Photo Cortesy of nature.com
Scientists at Purdue University, in West Lafayette, Indiana have recently discovered that pollen grains, with their unique microstructures, could useful as a more efficient type of energy storage, according to thestack.com.
The discovery came about because, “I started looking into pollens when my mom told me she had developed pollen allergy symptoms about two years ago. I was fascinated by the beauty and diversity of pollen microstructures when I looked them up on google, according to Jialiang Tang (Jimmy), a chemical engineering student at Purdue University.” But at that time, it was just something mindboggling that nature has developed. The idea of using them as battery anodes did not really kick in until I started working on battery research and learned more about carbonization of biomass.”
“The scientists took the pollen from honeybees and common wetland plant cattails, and formed little pieces of carbon by heating them to 600 degrees Celsius in a space filled with argon gas to prevent it from burning. The pollen-based carbon was then reheated to create more empty pockets in the structure, increasing its energy storage capacity,” according to thestack.com.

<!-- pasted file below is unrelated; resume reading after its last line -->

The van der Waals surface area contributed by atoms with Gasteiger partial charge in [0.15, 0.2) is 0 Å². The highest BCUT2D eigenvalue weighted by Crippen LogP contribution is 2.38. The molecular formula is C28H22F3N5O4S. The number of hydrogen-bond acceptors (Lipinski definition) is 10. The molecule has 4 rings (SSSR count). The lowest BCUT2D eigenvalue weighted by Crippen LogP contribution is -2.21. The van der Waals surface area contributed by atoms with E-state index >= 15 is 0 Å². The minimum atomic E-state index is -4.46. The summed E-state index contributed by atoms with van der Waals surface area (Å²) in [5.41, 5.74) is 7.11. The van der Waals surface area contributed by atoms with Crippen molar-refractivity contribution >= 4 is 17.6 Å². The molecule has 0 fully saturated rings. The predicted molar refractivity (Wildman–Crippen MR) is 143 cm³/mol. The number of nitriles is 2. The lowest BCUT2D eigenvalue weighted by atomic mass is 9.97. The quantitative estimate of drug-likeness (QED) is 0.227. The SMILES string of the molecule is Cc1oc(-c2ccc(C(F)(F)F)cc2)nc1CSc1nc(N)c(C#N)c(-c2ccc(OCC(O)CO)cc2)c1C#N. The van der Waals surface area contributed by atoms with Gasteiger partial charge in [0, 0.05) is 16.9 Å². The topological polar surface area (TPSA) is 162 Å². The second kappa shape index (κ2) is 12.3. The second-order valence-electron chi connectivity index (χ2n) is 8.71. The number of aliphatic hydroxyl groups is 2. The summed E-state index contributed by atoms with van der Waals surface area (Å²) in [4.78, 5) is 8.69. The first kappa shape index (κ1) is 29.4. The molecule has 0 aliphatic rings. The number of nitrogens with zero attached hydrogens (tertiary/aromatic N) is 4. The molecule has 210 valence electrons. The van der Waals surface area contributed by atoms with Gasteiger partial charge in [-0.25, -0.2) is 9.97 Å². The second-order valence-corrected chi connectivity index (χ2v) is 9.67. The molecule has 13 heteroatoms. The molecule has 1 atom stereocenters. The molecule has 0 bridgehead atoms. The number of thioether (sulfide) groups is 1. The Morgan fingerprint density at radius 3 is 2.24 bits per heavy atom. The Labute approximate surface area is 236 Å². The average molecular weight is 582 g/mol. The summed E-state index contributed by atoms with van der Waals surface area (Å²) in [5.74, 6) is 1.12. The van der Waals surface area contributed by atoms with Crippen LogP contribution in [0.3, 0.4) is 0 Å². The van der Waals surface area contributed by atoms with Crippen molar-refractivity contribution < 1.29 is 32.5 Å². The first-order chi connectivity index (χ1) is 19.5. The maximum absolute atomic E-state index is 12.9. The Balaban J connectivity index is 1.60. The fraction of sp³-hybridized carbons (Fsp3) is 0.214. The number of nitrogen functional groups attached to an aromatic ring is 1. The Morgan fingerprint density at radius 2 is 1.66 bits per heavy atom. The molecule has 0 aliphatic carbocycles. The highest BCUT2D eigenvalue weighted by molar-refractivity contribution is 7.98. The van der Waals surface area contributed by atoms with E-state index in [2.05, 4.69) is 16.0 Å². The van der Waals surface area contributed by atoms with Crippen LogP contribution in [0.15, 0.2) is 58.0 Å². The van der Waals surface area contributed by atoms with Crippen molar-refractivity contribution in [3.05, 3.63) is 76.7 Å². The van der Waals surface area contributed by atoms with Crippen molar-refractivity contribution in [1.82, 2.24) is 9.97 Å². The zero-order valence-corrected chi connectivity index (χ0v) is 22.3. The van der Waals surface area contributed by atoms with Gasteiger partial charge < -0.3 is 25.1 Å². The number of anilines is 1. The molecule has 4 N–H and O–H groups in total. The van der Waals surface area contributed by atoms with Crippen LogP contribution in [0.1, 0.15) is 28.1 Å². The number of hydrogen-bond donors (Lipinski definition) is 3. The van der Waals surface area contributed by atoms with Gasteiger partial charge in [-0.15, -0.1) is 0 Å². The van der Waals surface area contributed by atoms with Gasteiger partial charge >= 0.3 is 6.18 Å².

“My work on pollen is mainly driven by two questions: 1) Can I turn pollen, a common allergen source … into something useful? 2) How will morphological differences in pollen affect battery performance?” Tang reported.
According to livescience.com, “Batteries are made up of three main parts: electrodes, an electrolyte and a separator. Each battery has two electrodes. One is the cathode, which is the positively charged end of the battery. The other is the anode, or the negatively charged end of the battery. The electrolyte runs through the anode and the cathode, divided by a separator, to create a current of electricity.”
“The researchers processed the pollen under high temperatures in a chamber containing argon gas using a procedure called pyrolysis, yielding pure carbon in the original shape of the pollen particles. They were further processed, or “activated,” by heating at lower temperature – about 300 degrees Celsius – in the presence of oxygen, forming pores in the carbon structures to increase their energy-storage capacity,” according to purdue.edu.
“My hope for this work is to uncover interesting applications of pollen as renewable resources, especially in the area of energy storage,” according to Tang. “I also plan to collaborate with other Purdue researchers who specialize in modeling to understand the morphological impacts of pollen derived carbon on battery performance.”